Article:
No one likes to be over edited. Least of all Russian Foreign Minister Sergei Lavrov. So much so that he pulled his article “Containing Russia: Back To The Future?” [Part One and Part Two] from publication in Foreign Affairs because, according to a statement released by the Russian Foreign Ministry:
The Editors, with reference to their own standards, substantially edited the article, if not censored it. It was cut by 40%, losing a considerable part of its original meaning. Some editing even meant that Sergey Lavrov was to subscribe to certain Foreign Policy positions of the present US Administration, to which Russia objects on grounds of principle. Having gone through that all and motivated exclusively by the interests of strengthening US-Russian relations, we had to face an utterly artificial and unacceptable demand by the Editors. We were required to supplement the article’s title “Containing Russia: back to the future?” with a subtitle which read “averting a new Cold War” or “a conflict between Russia and America.”
FA editor James Hoge, speaking in an interview with RFE/RL, rejected “all suggestions of censorship” and that Lavrov’s retraction “was a total surprise” and was “kind of baffling.”
The editorial dispute according to Hoge concerns his request that Lavrov provide a subheading for the article, which is standard practice for FA articles. But Lavrov “balked at presenting one. We then said, we really have to have it, all the essays have it, it’s really a format formality, you can choose the wording you want, if you want a few suggestions, we’ll make them, which we did. And the next thing we know, he just sends us an email withdrawing the piece with no explanation.” In regard to Lavrov’s claim the edited version would aggravate US-Russian relations, Hoge replied, “Well that’s nonsense. The piece — you can see because the Russian Embassy thinks it is so aggravating they have put it on the wire (newswires), which we would have done too, but we didn’t want to violate his copyright — it’s a very tame piece.”
The thrust of the piece is a reply to Yuliya Tymoshenko’s May/June 2007 article “Containing Russia.” That article, which opens with a reference to George Kennan’s “Long Telegram” raises the specter of Russia’s “age-old imperial designs,” this time fueled by its oil-gas empire, and argues that “the West must seek to create counterweights to Russia’s expansionism and not place all its chips on Russian domestic reform.” Basically it seems to me with her arguments about the need to create a “collective energy market” i.e. the EU should negotiate energy deals collectively rather than on a state by state basis, while at the same time promoting “democracy and free markets” amount to a new form of containment policy. Yet, despite all these, Tymoshenko maintains that “I do not believe that a new Cold War is under way or likely.” You could have fooled me.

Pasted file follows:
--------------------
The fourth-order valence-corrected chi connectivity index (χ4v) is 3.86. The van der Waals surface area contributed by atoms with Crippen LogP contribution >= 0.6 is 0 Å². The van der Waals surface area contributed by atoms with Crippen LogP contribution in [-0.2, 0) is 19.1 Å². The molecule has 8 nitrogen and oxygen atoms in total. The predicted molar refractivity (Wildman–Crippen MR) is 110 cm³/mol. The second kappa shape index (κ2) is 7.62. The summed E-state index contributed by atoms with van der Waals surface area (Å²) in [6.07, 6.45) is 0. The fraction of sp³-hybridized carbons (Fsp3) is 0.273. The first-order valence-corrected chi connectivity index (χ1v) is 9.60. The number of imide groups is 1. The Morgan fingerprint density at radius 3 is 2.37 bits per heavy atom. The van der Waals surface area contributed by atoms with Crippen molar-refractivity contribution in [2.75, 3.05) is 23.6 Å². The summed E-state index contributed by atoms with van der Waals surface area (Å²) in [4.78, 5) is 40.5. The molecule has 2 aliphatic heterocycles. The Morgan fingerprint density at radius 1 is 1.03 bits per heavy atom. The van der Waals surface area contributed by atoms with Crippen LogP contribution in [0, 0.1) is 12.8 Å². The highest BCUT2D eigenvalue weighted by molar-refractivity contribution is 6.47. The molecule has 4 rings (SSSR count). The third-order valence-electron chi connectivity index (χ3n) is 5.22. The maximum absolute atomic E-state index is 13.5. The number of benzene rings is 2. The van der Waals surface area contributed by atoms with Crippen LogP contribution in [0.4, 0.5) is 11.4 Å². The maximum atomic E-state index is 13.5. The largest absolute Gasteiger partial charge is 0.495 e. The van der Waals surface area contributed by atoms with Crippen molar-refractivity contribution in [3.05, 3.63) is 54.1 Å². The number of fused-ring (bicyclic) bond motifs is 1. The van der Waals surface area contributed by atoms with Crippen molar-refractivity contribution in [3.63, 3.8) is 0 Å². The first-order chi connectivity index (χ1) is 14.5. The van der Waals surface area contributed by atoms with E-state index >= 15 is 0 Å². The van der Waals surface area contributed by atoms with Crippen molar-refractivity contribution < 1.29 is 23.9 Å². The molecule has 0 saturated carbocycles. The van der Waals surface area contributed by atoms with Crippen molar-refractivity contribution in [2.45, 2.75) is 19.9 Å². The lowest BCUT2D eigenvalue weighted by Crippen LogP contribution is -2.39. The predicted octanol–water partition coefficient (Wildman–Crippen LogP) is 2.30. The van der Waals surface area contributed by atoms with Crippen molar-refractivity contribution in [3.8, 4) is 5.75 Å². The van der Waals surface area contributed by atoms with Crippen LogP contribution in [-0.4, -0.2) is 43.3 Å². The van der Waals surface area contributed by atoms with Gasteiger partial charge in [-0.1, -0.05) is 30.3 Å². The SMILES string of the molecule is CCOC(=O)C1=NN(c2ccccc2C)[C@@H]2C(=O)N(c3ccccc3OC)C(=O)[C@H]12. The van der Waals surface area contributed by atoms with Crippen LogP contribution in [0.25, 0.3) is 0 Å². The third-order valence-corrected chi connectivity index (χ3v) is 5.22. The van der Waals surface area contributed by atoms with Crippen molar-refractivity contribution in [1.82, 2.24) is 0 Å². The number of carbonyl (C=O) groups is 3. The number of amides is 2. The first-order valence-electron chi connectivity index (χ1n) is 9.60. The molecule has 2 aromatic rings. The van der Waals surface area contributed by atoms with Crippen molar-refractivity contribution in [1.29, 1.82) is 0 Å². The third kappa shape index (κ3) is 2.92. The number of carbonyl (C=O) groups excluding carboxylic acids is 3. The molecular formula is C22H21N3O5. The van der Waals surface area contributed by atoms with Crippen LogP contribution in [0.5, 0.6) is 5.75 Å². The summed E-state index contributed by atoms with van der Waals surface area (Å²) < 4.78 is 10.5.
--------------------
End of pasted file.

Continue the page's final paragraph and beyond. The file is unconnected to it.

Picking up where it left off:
The article is also a plea for Western European and American backing of Ukraine. “By strengthening our independence,” Tymoshenko writes, “we can shape Europe’s peace and unity as we roll back the crony capitalism and lawlessness that are now the norms of the post-Soviet world.”
My favorite line is “Russia’s leaders deserve understanding for their anguished struggle to overcome generations of Soviet misrule.” As if Russia’s leaders are wounded children that need nurturing, understanding, but also a bit of tough love. I doubt infantalizing Russia’s leaders will hardly garner their cooperation.
If anything, Tymoshenko’s article makes it crystal clear where she stands in all this: Save us from the Russians because your future is tied with ours.
Lavrov, of course, sees right through this ruse. “The mere posing of the question [of whether or not to contain Russia],” he writes, “suggests that for some almost nothing has changed since the Cold War.” Lavrov never mentions Tymoshenko or Ukraine specifically and mostly addresses the US as if the former is merely a puppet of the latter. So despite all his claims that the Cold War is anachronistic and “it is time to bury the Cold War legacy and establish structures that meet the imperatives of this era,” Lavrov nevertheless speaks in terms of a West-East binary. Still he does well to draw attention to the “limits of force” (a direct shot at Washington) in dealing with some of the crisis that plague the world. But his scope for those problems are limited to those which directly affect Russia’s interests: Iran, Kosovo, and NATO expansion. While serious issues for sure, but besides nuclear proliferation, the real crises are yet to come.
If Russia wants to be a partner in global cooperation in dealing with the world’s problems it needs to take stock of how many of its current domestic problems are also global ones: the increasing gap between rich and poor, migration/immigration of redundant populations, the rise in ethno-religio-nationalist radicalism, the increasingly collapse of secular political movements as vehicles for political change, the rise of low intensity political violence by groups that lack state power, and the “balkanization” of the Middle East and Central Asia as a result of all this.
It seems to me that no binary can encompass the totality of these processes. Not East-West, nor North-South. Because when you look at the topography of the world, conditions previously relegated to the former are now found in the latter, and vice versa. Such is the bequeathal of globalization.